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Old 08-17-2008, 05:07 AM   #1
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Default resting WPL 001 Ca ale yeast

I am fermenting my California Beach Blonde Ale for the first time w/ this yeast and I am fermenting @ 64 DEG F. So.... do ya think I should do a Diacetel (sp) Rest @ 68 for a day or so or just blow by it and rack to 2ndary and then cold condition
any thooughts?
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Old 08-17-2008, 05:19 AM   #2
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I really think it is a good idea if you have the ability to warm it up for 24 hours. It only adds a day or so and the results, to me, are well worth it.

I love that yeast! What a work horse.

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Old 08-17-2008, 06:06 AM   #3
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I would be tempted to just pull a sample and taste it to see if it was necessary.

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Old 08-17-2008, 06:25 AM   #4
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Diacetel is usually not detected until after bottling or kegging. I have never tasted diacetel in a fermenting or recently finished beer. It develops over time that is why it is a good idea to do a warm rest and not have to worry about it.

From Wikipedia-
It is produced during fermentation as a byproduct of valine synthesis. During this synthesis yeast produces α-acetolactate, which escapes the cell and is spontaneously decarboxylated into diacetyl. The yeast then absorbs the diacetyl, and reduces the ketone groups to form acetoin and 2,3-butanediol, relatively flavorless compounds.

Beer sometimes undergoes a diacetyl rest, which entails elevating temperature slightly for two or three days after fermentation is complete, to allow the yeast to absorb the diacetyl it produced earlier in the fermentation cycle.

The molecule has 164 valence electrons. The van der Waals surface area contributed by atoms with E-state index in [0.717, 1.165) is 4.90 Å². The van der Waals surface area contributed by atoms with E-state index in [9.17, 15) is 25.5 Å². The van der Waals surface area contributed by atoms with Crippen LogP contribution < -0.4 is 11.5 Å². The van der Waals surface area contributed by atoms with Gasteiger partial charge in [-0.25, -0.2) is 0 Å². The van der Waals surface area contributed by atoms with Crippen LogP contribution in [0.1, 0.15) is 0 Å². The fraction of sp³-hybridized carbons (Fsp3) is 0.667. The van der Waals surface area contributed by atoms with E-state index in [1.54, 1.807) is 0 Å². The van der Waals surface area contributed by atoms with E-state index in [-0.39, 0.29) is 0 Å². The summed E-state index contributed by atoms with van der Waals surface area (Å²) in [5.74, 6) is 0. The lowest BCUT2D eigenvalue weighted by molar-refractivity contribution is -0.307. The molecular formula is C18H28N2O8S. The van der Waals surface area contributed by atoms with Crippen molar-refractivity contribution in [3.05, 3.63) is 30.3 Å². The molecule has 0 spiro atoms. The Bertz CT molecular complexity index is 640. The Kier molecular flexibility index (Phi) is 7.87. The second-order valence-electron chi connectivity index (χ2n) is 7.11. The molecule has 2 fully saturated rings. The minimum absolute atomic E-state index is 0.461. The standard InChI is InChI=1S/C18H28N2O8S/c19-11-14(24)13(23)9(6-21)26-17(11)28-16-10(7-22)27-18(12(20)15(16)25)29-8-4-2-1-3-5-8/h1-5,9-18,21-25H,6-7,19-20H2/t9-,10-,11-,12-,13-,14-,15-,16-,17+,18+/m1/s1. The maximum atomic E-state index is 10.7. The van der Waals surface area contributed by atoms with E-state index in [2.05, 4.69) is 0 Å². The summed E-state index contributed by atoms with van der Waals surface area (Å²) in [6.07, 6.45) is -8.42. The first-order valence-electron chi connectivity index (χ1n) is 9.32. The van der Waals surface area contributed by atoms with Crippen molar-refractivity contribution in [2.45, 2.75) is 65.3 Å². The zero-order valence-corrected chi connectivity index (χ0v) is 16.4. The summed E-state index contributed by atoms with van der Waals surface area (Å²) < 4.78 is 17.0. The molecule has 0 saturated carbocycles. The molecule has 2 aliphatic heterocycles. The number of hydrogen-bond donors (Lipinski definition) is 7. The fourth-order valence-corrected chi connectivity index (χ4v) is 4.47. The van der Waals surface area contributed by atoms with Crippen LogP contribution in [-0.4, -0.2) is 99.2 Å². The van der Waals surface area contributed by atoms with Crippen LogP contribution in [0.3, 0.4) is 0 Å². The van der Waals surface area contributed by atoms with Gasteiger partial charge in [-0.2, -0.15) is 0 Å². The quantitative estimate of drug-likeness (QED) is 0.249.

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Old 08-17-2008, 07:05 AM   #5
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Quote:
Originally Posted by B-Dub View Post
Diacetel is usually not detected until after bottling or kegging. I have never tasted diacetel in a fermenting or recently finished beer. It develops over time that is why it is a good idea to do a warm rest and not have to worry about it.
I believe this is true for lager strains, but not necessarily for ale yeasts which are fermented at higher temperatures. The precursor to diacetyl (acetolactate) is produced very early on in fermentation, and the rate at which it oxidizes to diacetyl in the fermenting beer is related to a number of factors that vary with temperature.

However, you are correct that failure to detect diacetyl at the end of fermentation is no guarantee that the finished beer will be free of diacetyl. I retract my earlier piece of advice -- it was flawed, as you were careful to point out, B-Dub.

Regardless, Cal Ale is well known to ferment fine without off-flavours at surprisingly cool temperatures, so I would be very surprised that a fermentation at 64 F would lead to excessive diacetyl production. But as B-Dub says, a quick rest at an elevated temp. is cheap insurance if you are still concerned.

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Old 08-17-2008, 03:01 PM   #6
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I think a good rule of thumb is 24 hours after the FG is reached with a good population still in suspension.

Like FlyGuy said, WLP001 is a great yeast and you would be hard pressed to get to much off flavor from it.

Did I mention how much I love that yeast!

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Old 08-18-2008, 05:21 AM   #7
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Hay guys thanks for the input. Now do I do the rest in primary or after I transfer into secondary?
Cheers
JJ

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Old 08-18-2008, 05:39 AM   #8
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IMO- - It should be done in the primary. After all that is where all the yeast is that will prevent the butter.

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Old 08-18-2008, 05:47 AM   #9
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Quote:
Originally Posted by B-Dub View Post
IMO- - It should be done in the primary. After all that is where all the yeast is that will prevent the butter.
then you drop the temp back down for the secondary, correct? Thanks for all the help
Cheers
JJ
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Old 08-18-2008, 06:22 AM   #10
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Truth be told I like to bring the primary down to 33F for about a week before transfer...but most of the time I just keg it.

I have only so much time SWMBO will grant in the brewery...um..garage.

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